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PEG3 controls lipogenesis through ACLY

  • Subash Ghimire,

    Roles Conceptualization, Data curation, Formal analysis, Investigation, Methodology, Resources, Software, Validation, Visualization, Writing – original draft, Writing – review & editing

    Affiliation Department of Biological Science, Louisiana State University, Baton Rouge, Louisiana, United States of America

  • Joomyeong Kim

    Roles Conceptualization, Data curation, Formal analysis, Funding acquisition, Investigation, Methodology, Project administration, Resources, Software, Supervision, Validation, Visualization, Writing – review & editing

    Affiliation Department of Biological Science, Louisiana State University, Baton Rouge, Louisiana, United States of America


Peg3 (Paternally expressed gene 3) is an imprinted gene encoding a DNA-binding protein that is a well-known transcriptional repressor. Previous studies have shown that the mutant phenotypes of Peg3 are associated with the over-expression of genes involved in lipid metabolism. In the current study, we investigated four potential downstream genes of Peg3, which were identified through ChIP-seq data: Acly, Fasn, Idh1, and Hmgcr. In vivo binding of PEG3 to the promoter region of these key genes involved in lipogenesis was subsequently confirmed through individual ChIP experiments. We observed the opposite response of Acly expression levels against the variable gene dosages of Peg3, involving 0x, 1x, and 2x Peg3. This suggests the transcriptional repressor role of Peg3 in the expression levels of Acly. Another set of analyses showed a sex-biased response in the expression levels of Acly, Fasn, and Idh1 against 0x Peg3 with higher levels in female and lower levels in male mammary glands. These results overall highlight that Peg3 may be involved in regulating the expression levels of several key genes in adipogenesis.


Epigenetics is an external modification to DNA that affects gene expression without altering the DNA sequence [1]. Genomic imprinting is an epigenetic phenomenon in which one allele is expressed while the other one is silenced, depending on its parental origin. This unusual expression pattern is achieved through DNA methylation and histone modification [2, 3]. Around 200 imprinted genes are predicted to be present in eutherian mammals and believed to be involved in fetal development and animal behaviors [4]. These imprinted genes are typically clustered in specific chromosomal regions [5]. An imprinted domain usually contains 5 to 10 gene members spanning anywhere from a few hundred kilobases to megabases in length. Imprinted genes are generally regulated through shared cis-regulatory elements, which are referred to as imprinting control regions (ICRs) [6].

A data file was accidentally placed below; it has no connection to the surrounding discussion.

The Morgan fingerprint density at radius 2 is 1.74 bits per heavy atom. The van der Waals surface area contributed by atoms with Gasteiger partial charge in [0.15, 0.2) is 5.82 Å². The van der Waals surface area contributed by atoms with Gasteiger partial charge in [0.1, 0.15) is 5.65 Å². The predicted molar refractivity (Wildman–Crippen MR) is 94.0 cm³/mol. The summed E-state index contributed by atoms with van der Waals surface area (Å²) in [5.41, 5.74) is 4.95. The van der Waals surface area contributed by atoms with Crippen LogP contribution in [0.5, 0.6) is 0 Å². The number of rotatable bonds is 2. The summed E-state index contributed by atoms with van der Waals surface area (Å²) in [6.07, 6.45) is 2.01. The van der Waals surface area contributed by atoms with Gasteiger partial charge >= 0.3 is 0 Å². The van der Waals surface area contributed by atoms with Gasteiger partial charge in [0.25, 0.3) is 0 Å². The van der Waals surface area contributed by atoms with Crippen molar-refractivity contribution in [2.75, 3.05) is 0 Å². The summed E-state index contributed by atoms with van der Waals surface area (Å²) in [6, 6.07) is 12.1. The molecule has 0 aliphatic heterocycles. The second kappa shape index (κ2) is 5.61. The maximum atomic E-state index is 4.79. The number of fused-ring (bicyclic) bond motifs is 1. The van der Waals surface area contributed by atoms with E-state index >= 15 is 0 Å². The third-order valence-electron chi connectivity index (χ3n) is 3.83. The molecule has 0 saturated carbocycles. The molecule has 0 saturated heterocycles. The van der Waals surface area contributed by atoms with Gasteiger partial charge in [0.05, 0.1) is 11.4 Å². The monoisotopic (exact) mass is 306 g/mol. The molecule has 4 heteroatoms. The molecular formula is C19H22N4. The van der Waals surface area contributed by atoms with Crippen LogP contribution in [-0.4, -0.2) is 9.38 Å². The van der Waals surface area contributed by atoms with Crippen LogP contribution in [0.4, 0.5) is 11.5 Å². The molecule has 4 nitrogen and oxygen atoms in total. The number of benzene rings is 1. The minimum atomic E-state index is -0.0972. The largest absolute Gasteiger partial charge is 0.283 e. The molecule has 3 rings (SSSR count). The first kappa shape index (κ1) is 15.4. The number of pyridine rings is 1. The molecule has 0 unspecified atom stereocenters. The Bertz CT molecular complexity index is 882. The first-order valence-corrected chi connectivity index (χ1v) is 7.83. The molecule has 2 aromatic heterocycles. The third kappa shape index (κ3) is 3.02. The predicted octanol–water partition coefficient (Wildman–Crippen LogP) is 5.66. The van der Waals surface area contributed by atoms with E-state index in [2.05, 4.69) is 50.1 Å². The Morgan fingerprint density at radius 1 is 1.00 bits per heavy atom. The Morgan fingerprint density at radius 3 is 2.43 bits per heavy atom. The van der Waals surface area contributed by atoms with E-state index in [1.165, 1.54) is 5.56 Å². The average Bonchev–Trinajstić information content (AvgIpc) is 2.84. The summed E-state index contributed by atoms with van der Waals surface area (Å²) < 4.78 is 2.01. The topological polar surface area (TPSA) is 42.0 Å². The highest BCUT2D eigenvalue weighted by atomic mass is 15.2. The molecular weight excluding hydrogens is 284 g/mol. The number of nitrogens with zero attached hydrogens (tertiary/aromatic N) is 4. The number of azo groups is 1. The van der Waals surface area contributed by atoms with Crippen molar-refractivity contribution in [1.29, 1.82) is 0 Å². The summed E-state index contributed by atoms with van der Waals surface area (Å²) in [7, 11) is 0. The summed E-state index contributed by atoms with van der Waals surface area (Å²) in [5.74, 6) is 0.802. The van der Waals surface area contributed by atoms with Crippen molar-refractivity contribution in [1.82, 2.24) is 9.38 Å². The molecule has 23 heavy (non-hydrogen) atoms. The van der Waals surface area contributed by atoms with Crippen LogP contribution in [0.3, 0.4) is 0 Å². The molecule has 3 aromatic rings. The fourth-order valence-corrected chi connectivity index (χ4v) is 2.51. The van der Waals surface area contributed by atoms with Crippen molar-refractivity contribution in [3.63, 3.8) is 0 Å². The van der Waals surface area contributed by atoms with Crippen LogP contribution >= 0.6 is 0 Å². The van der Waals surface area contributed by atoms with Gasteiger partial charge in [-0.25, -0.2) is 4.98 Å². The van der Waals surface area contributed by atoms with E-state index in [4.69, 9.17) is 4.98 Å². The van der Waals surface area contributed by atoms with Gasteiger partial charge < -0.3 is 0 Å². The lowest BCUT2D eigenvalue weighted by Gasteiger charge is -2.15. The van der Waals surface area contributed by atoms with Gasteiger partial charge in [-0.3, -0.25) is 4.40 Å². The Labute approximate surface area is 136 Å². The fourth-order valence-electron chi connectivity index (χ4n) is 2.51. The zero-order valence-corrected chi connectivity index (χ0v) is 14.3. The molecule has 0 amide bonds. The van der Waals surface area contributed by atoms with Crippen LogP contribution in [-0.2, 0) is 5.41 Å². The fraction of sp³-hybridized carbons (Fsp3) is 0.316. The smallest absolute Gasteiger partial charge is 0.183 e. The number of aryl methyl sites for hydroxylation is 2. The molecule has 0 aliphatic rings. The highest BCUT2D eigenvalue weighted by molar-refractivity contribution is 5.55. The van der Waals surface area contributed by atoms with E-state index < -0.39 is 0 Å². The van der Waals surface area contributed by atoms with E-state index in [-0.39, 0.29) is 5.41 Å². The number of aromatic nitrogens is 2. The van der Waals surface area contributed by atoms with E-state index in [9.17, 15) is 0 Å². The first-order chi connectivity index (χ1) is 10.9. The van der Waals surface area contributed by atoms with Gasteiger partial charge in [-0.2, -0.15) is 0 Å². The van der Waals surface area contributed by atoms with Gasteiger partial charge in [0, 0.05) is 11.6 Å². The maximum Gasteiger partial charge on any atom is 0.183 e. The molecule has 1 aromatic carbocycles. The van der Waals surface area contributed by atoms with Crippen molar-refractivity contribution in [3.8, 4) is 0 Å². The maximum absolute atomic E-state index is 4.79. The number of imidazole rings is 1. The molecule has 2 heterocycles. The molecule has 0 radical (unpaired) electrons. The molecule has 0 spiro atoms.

Paternally expressed gene 3 (Peg3) is located on an evolutionarily conserved imprinted domain on human chromosome 19q13.4/proximal mouse chromosome [7]. This conserved imprinted domain spans a 500-kb genomic region and contains six additional imprinted genes: paternally expressed Usp29 (ubiquitin-specific hydrolase 29), APeg3 (antisense Peg3), Zfp264 (zinc finger protein 264) and maternally expressed Zim1 (zinc finger gene, imprinted 1), Zim2, and Zim3 [8]. PEG3 protein has a KRAB-A (Kruppel-Associated Box A) domain at the N-terminus and C2H2 (Cys2His2)-Kruppel-type zinc finger domains at the C-terminus. The C2H2 zinc finger domain is responsible for DNA binding, while the KRAB-A domain is responsible for the physical interaction and subsequent recruitment of another protein called KAP1 (Kruppel-Associated Protein 1) [9]. KAP1 is a well-known corepressor that interacts with several epigenetic modification proteins, including SETDB1 (histone 3 lysine 9 methyltransferase) and DNMT3A (DNA methyltransferase 3A) [10]. The Peg3 domain has a 4-kb Peg3-DMR (differentially methylated region), which functions as an ICR [11]. This ICR is the most critical for controlling the transcription and imprinting of the Peg3 domain [11, 12]. Deletion of this ICR results in global change in the transcriptional levels and also causes the biallelic expression of several adjacent imprinted genes [13, 14]. Another study revealed that an alternative promoter, U1, localized 20-kb upstream of Peg3-DMR, is known to establish DNA methylation on the maternal allele of Peg3-DMR during oogenesis [15]. Deletion of the U1 promoter results in a loss of allele-specific methylation of Peg3-DMR, causing the biallelic expression or double dosage of Peg3 and Usp29 [15].